Alto Horns

Quick guide to popular Alto Horns

The Alto Horn

In the 1800s most towns had brass bands. They were enlisted to join the armies. In a lot of those bands, the E Flat Cornet, B Flat Cornet which was lower sounding, Alto Horn which filled in the middle voices with its even lower sounding voice, over-the-shoulder cornets or sax-horns which threw the sound back to the regiment so that they could hear their favorite tunes while marching, and other brass instruments comprising of different sizes to the biggest – the E FlatTuba, were being played. Military bands also had field music instruments for camp calls, combat calls and duty calls.

For this article, we will discuss the Alto Horn or E FlatHorn that is known also to the British as the Tenor Horn. It belongs to the saxhorn family and often was pitched in E-flat (Eb).

It’s mainly canonical bore and deep funnel or cornet-like mouthpiece makes it a good alternative to the French Horn. The alto horn, as a valved brass instrument, with predominantly piston valves, is common among Brass bands while the French horn does a lot of solo parts.

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Benefits of Using the Alto Horn instrument

The sound it produces is mellow and rounded and thus it is used as a middle voice to support trumpets and flugelhorns like a bridge between the lower tenor sounds and the bass sounds comprising of trombones, baritones and tuba.  The alto horn has many shapes, mostly like a small tuba with the bell pointing upward to blend the band with the crowd, for UK and US models, or pointing forward like most European models, like an large flugelhorn, thus projecting the sound towards the audience. There are other variants like those with bells pointing backwards over the shoulder to help the regiment listen to their favorite marching piece.  There are also variants that can be pointed to the player’s choice because it has a detachable bell.

 

Downside of Playing an Alto Horn instrument

The loops of the alto horn are either over the top of the valves or below them.  Top brands are looped like a classic horn or a Wagner tuba with rotary horns. Alto horns often play in the middle of the band often with solo passages although not usually a solo instrument.  It does lack resonance, projection power and force making it difficult to hear even as a section. They were dubbed as the “Cinderella” of the band often hiding its beauty as her loud sisters the cornets and trombones sing with powerful voices.  Very few pieces have been written for the alto-horn because of this. It is therefore being used more as a bridge instrument to help the band attain a rich melodious yet full-bodied sound, than as a solo or section instrument.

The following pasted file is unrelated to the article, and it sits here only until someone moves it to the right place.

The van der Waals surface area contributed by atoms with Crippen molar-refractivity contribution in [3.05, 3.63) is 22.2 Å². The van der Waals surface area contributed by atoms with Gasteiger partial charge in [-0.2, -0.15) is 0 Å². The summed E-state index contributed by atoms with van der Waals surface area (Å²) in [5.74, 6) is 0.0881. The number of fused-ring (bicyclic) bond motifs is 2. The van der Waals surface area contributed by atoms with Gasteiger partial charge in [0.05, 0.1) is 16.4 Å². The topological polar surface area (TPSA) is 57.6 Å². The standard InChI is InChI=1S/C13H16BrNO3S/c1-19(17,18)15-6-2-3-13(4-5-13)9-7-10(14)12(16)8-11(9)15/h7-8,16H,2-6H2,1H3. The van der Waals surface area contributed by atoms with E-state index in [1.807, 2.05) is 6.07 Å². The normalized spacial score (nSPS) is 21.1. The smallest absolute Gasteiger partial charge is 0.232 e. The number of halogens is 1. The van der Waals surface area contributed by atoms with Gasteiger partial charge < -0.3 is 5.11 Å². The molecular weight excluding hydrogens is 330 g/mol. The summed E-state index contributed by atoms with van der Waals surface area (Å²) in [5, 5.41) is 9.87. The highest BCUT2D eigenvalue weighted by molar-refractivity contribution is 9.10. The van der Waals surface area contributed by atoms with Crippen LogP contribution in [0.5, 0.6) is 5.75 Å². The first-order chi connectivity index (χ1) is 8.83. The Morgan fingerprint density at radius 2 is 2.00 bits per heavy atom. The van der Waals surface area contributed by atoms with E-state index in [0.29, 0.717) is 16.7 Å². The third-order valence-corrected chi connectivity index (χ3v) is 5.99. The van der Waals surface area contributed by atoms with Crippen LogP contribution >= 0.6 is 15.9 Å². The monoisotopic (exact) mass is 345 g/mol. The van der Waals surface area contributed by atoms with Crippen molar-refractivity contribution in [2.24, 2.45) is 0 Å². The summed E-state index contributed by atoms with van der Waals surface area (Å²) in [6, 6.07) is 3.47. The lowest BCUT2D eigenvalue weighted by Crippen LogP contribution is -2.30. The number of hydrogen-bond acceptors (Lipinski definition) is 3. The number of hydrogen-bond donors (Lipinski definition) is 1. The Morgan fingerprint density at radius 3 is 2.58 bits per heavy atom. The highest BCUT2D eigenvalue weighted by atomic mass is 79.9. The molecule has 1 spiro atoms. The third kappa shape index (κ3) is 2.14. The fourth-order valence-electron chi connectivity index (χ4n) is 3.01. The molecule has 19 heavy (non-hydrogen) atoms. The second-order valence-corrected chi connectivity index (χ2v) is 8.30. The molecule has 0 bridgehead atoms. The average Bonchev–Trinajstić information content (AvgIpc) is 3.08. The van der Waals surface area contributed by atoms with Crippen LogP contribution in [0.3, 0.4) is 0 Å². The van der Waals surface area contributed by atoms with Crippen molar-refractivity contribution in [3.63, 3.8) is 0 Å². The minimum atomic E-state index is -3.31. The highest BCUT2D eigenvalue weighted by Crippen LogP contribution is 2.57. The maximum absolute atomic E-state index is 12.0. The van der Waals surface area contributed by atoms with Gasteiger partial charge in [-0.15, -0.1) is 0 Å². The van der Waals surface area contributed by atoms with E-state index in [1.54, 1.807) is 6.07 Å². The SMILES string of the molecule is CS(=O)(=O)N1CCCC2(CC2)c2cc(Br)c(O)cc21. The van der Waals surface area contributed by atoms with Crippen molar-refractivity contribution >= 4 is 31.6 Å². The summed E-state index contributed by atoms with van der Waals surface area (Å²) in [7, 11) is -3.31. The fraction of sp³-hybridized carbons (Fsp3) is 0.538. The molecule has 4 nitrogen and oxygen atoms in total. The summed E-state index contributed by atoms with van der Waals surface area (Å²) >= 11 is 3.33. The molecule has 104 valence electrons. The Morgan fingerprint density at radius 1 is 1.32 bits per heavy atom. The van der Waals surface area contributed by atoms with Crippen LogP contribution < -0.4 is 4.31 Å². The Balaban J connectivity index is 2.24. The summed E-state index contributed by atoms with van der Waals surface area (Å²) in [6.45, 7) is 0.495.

Newer alto-horns like the Besson Sovereign and the Yamaha Maestro are now being designed to enhance projection power without losing the mellow qualities of the original design.  There are different bore sizes to emphasize on exquisiteness of melody and tone, to the modern day alto horn, which makes it play similarly to the Flugelhorn which has large bores that give weight to the sound. Some have added a 4th bore as an F trigger similar to the trombone.  Of course, the biggest consideration when choosing a good alto horn is the sound itself…one should look for that creamy light and soft mellowness which is the mark of a finely made alto-horn.

 

How the Alto Horn work

The alto horn was actually a popular instrument and not many are being sold nowadays. From time to time, though, an alto horn would be found being sold online priced much less than a brand new one.  People buy it for fun and for learning about classical music.  Alto Horns were popular in the olden days as brass band instruments but the French Horn seems to have overtaken it by reputation relegating the Alto Horn as the peck horn or the French Horn’s poor cousin.

 

Is the Alto Horn cheap? Is the Alto Horn heavy?

A brand new alto horn ranges from $1,000 low end to $2,500 high end but if you get lucky, you might find one in good condition online that sells for $100. Alto Horns are just about the weight of a Trumpet or a French horn and not too bulky either. One can carry it around during a parade or a performance, without much difficulty.

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